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The Government is committed to improving the payment culture in the UK in order to create a fair and stable environment for business transactions. Government departments and their agencies should aim to pay all invoices not in dispute within 39 days or within the agreed contractual terms if otherwise specified. The Department supports this policy.

Pay Bargaining Units

Paul Holmes: To ask the Secretary of State for Trade and Industry, how many times the appraisal system for each pay bargaining unit in her Department has been changed in the last five years; and how many staff are fully or partly employed in connection with pay negotiations in each pay bargaining unit, broken down by grade. [200346]

Ms Hewitt: The table shows the staff time by grade spent in pay negotiations for DTI HQ, and aggregated totals for DTI agencies and non-departmental public bodies (NDPBs).
Bargaining unitsTime spent on negotiations annually, person days/grade
SCS Grade 5Senior ManagersMiddle ManagersTotal
DTI HQ2.57.52.512.5

The DTI Agencies are: Companies House, Employment Tribunal Service, Patent Office and Insolvency Service.

The NDPBs include: ACAS, the Equal Opportunities Commission, four regional development agencies and five research councils.

In the last five years, the appraisal arrangements DTI HQ have been changed once. In DTI Agencies and NDPBSs, listed above, the appraisal arrangements have been changed once on average, with two organisations changing them no more than three times and another two not changing them in that time.

Regional Development Agencies

Malcolm Bruce: To ask the Secretary of State for Trade and Industry if she will make a statement on the change in her Department's contribution to the regional development agencies in 2005–06. [200558]

Jacqui Smith: The Department's contribution to the RDAs in 2005–06 was reviewed as part of Spending Review 2004. The Department's contribution to the RDA budget will increase by £229 million in 2005–06, from £234 million to £463 million. Of that, £169 million has been added to the RDA budget to allow the planned transfer of responsibilities for delivery of the Business Link services in their regions and Grant for Research and Development to the RDAs from April 2005.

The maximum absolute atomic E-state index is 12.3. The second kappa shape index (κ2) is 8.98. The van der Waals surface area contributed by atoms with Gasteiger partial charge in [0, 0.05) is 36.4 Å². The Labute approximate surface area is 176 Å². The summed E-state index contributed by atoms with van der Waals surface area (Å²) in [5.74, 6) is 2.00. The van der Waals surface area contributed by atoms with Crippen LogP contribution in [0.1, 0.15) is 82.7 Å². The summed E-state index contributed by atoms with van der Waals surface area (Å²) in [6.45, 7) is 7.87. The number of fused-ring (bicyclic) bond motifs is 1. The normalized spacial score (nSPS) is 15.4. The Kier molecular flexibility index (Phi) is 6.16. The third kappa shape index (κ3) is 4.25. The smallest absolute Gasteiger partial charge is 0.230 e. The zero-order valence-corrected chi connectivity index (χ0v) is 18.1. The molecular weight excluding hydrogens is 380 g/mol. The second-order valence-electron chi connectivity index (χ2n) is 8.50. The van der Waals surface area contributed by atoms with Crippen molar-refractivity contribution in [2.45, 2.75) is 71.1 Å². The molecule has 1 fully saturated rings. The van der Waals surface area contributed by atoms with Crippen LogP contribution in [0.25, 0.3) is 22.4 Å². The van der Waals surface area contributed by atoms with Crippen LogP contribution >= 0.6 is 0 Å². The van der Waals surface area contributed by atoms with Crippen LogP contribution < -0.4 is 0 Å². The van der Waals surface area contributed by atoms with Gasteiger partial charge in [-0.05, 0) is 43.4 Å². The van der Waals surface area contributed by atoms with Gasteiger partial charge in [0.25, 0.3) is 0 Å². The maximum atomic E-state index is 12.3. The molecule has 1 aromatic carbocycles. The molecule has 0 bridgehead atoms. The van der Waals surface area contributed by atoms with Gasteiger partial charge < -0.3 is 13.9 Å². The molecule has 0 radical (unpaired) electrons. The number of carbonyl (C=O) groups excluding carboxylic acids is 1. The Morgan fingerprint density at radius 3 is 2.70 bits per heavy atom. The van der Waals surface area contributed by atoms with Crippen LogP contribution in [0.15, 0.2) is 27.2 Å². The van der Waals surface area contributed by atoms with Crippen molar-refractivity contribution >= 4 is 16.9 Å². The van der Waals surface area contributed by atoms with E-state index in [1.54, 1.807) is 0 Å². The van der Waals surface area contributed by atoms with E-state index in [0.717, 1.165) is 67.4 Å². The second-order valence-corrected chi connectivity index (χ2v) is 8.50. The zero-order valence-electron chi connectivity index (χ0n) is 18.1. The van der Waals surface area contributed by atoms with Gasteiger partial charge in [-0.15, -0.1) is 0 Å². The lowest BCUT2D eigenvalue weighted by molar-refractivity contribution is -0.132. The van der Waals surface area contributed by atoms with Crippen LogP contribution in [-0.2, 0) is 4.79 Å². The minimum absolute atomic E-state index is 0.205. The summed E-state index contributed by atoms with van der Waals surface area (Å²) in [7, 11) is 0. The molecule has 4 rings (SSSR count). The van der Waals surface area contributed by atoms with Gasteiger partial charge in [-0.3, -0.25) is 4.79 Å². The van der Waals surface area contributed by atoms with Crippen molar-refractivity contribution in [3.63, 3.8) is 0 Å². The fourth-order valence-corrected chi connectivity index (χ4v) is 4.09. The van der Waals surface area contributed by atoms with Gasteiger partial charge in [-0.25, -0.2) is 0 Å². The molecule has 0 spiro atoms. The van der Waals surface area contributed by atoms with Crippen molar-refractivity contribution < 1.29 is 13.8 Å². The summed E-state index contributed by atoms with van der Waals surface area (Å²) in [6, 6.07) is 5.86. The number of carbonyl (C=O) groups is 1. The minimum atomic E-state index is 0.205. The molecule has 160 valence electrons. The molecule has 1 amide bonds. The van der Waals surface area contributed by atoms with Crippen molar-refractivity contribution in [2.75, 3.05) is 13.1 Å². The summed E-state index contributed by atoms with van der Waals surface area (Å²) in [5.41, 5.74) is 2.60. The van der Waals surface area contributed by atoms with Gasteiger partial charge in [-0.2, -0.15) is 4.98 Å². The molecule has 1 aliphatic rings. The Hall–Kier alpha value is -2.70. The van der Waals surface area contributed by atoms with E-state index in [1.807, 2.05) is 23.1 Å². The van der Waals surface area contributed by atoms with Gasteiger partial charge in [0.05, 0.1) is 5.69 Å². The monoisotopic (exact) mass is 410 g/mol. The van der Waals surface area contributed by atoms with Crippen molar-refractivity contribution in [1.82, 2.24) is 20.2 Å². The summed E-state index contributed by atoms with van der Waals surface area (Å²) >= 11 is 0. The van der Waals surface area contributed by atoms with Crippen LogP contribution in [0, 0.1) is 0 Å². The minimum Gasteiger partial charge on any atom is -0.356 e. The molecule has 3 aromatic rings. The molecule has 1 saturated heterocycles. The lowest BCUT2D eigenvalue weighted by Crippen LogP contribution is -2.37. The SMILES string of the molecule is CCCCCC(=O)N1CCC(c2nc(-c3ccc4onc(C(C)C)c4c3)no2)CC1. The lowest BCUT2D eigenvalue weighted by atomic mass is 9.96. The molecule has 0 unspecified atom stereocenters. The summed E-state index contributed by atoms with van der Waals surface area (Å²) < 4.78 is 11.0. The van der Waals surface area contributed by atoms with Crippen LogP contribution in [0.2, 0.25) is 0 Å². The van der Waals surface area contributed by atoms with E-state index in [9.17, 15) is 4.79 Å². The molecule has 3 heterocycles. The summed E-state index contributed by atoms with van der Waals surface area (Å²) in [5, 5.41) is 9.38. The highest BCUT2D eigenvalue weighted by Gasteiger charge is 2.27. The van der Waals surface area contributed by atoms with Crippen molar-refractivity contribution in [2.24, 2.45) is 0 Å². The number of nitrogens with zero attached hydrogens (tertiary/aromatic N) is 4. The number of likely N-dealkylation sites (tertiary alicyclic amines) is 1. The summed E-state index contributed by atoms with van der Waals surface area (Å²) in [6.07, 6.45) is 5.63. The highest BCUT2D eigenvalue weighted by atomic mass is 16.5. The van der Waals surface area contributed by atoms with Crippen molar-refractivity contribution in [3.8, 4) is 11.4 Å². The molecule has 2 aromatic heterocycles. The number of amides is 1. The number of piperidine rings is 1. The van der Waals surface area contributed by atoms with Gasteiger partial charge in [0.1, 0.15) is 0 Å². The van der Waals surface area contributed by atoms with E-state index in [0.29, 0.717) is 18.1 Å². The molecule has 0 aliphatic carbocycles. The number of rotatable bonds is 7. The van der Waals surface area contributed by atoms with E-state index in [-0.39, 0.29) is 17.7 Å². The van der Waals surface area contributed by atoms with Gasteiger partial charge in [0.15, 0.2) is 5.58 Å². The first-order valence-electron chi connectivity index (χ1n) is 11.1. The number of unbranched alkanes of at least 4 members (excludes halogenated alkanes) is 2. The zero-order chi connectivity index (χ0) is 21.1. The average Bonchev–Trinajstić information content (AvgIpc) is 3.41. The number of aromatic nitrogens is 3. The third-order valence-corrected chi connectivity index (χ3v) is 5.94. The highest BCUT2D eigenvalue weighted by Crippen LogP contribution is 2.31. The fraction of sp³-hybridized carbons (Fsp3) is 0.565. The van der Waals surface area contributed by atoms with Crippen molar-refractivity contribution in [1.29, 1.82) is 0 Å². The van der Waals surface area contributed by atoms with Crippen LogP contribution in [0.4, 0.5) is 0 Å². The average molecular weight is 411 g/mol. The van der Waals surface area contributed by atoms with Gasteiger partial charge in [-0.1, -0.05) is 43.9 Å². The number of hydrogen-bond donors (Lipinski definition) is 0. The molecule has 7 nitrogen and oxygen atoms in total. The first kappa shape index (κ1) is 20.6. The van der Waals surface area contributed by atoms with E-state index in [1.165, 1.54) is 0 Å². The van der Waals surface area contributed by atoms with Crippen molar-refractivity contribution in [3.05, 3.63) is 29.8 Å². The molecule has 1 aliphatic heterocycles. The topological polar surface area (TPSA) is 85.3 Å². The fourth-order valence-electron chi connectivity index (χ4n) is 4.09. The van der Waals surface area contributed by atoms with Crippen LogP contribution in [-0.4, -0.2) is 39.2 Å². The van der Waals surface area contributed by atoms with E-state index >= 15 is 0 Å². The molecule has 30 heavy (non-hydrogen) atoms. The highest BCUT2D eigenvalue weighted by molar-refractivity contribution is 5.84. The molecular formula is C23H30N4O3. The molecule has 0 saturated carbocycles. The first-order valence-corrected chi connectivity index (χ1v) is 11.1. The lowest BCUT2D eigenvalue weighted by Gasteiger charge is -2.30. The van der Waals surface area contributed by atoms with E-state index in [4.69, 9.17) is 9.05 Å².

Mr. Jenkin: To ask the Secretary of State for Trade and Industry, what the total Government funding for each of the regional development agencies is for 2004, broken down by contributing Government departments. [201953]

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Jacqui Smith: The total Government funding for each of the Regional Development Agencies (RDAs) for 2004 is £1.847 million.

Five Departments contribute to a single budget which is allocated to RDAs using a funding formula. The funding formula is agreed between DTI and other contributing Departments The breakdown by each contributing Department to the single budget is:
Contributing Government Departments(£million)

(1) Total does not sum due to rounding

Regional Development Agency(£million)
Advantage West Midlands225
East of England Development Agency88
East Midlands Development Agency118
London Development Agency315
North West Development Agency329
One North East213
South East of England Development Agency107
South West of England Development Agency103
Yorkshire Forward253
Central Reserves96

Mr. Jenkin: To ask the Secretary of State for Trade and Industry what the criteria are for measuring (a) jobs created and (b) jobs safeguarded in assessing regional development agencies' performance. [201960]

Jacqui Smith: The total number of employment opportunities directly attributable to Regional Development Agency (RDA) activity(taking new and safeguarded jobs together(is one of the core output targets that England's RDAs are required to deliver in 2004–05.

As outlined in a Technical Note, the unit of account is a permanent full-time equivalent paid job (FTE). A job is created and is counted, when a post is filled. To be treated as permanent, the job should have a life expectancy of at least one year at the time of the forecast and at the time it is counted. Part-time jobs can be converted to FTE jobs on a pro rata basis with a job over 30 hours treated as full-time or, if the information is not available, two part-time jobs can equal a full-time job.

A job can only be forecast to be safeguarded if it exists at the time of the decision to commit to the project and is forecast by the RDA to be lost to the region within (normally) one year if the project does not go ahead. A job can be counted as safeguarded if it was forecast as at risk at the appraisal stage, is still in existence at the time of counting, and is no longer at risk of being lost within (normally) a year.
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To arrive at the reported total, adjustments for multiple funding and additionality are made the RDAs. In addition, Foreign Direct Investment and Regional Selective Assistance/Selective Finance for Investment in England jobs are included in the reported figure only after the jobs have been delivered and can be counted in the relevant period.